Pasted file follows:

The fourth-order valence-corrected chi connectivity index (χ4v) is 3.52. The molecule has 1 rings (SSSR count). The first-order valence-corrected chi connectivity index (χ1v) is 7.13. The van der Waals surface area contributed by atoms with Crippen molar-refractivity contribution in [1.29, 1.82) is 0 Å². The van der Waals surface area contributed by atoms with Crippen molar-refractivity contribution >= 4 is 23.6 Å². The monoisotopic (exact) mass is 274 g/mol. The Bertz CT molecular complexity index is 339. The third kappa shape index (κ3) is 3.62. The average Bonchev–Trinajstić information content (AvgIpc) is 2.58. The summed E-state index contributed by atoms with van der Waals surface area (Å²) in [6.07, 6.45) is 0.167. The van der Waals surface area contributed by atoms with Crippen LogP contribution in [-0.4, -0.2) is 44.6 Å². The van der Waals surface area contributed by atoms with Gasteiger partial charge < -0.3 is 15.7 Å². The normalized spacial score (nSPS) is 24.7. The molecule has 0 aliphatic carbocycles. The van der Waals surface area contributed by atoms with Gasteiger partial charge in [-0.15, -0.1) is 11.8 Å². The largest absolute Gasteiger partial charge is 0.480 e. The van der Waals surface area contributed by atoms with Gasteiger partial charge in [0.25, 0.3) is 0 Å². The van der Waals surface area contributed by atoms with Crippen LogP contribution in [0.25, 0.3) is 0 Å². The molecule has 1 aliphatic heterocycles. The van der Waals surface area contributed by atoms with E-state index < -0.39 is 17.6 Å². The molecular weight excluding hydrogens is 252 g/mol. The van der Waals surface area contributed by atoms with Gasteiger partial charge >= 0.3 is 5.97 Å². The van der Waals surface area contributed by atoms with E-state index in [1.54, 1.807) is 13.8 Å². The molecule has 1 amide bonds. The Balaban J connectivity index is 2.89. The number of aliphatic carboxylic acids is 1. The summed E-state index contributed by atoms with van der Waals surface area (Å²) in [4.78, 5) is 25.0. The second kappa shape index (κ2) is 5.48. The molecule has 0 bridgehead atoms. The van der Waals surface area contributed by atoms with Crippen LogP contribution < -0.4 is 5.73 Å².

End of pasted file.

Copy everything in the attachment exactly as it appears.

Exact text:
The fourth-order valence-corrected chi connectivity index (χ4v) is 3.52. The molecule has 1 rings (SSSR count). The first-order valence-corrected chi connectivity index (χ1v) is 7.13. The van der Waals surface area contributed by atoms with Crippen molar-refractivity contribution in [1.29, 1.82) is 0 Å². The van der Waals surface area contributed by atoms with Crippen molar-refractivity contribution >= 4 is 23.6 Å². The monoisotopic (exact) mass is 274 g/mol. The Bertz CT molecular complexity index is 339. The third kappa shape index (κ3) is 3.62. The average Bonchev–Trinajstić information content (AvgIpc) is 2.58. The summed E-state index contributed by atoms with van der Waals surface area (Å²) in [6.07, 6.45) is 0.167. The van der Waals surface area contributed by atoms with Crippen LogP contribution in [-0.4, -0.2) is 44.6 Å². The van der Waals surface area contributed by atoms with Gasteiger partial charge < -0.3 is 15.7 Å². The normalized spacial score (nSPS) is 24.7. The molecule has 0 aliphatic carbocycles. The van der Waals surface area contributed by atoms with Gasteiger partial charge in [-0.15, -0.1) is 11.8 Å². The largest absolute Gasteiger partial charge is 0.480 e. The van der Waals surface area contributed by atoms with Gasteiger partial charge in [0.25, 0.3) is 0 Å². The van der Waals surface area contributed by atoms with Crippen LogP contribution in [0.25, 0.3) is 0 Å². The molecule has 1 aliphatic heterocycles. The van der Waals surface area contributed by atoms with E-state index < -0.39 is 17.6 Å². The molecular weight excluding hydrogens is 252 g/mol. The van der Waals surface area contributed by atoms with Gasteiger partial charge >= 0.3 is 5.97 Å². The van der Waals surface area contributed by atoms with E-state index in [1.54, 1.807) is 13.8 Å². The molecule has 1 amide bonds. The Balaban J connectivity index is 2.89. The number of aliphatic carboxylic acids is 1. The summed E-state index contributed by atoms with van der Waals surface area (Å²) in [4.78, 5) is 25.0. The second kappa shape index (κ2) is 5.48. The molecule has 0 bridgehead atoms. The van der Waals surface area contributed by atoms with Crippen LogP contribution < -0.4 is 5.73 Å².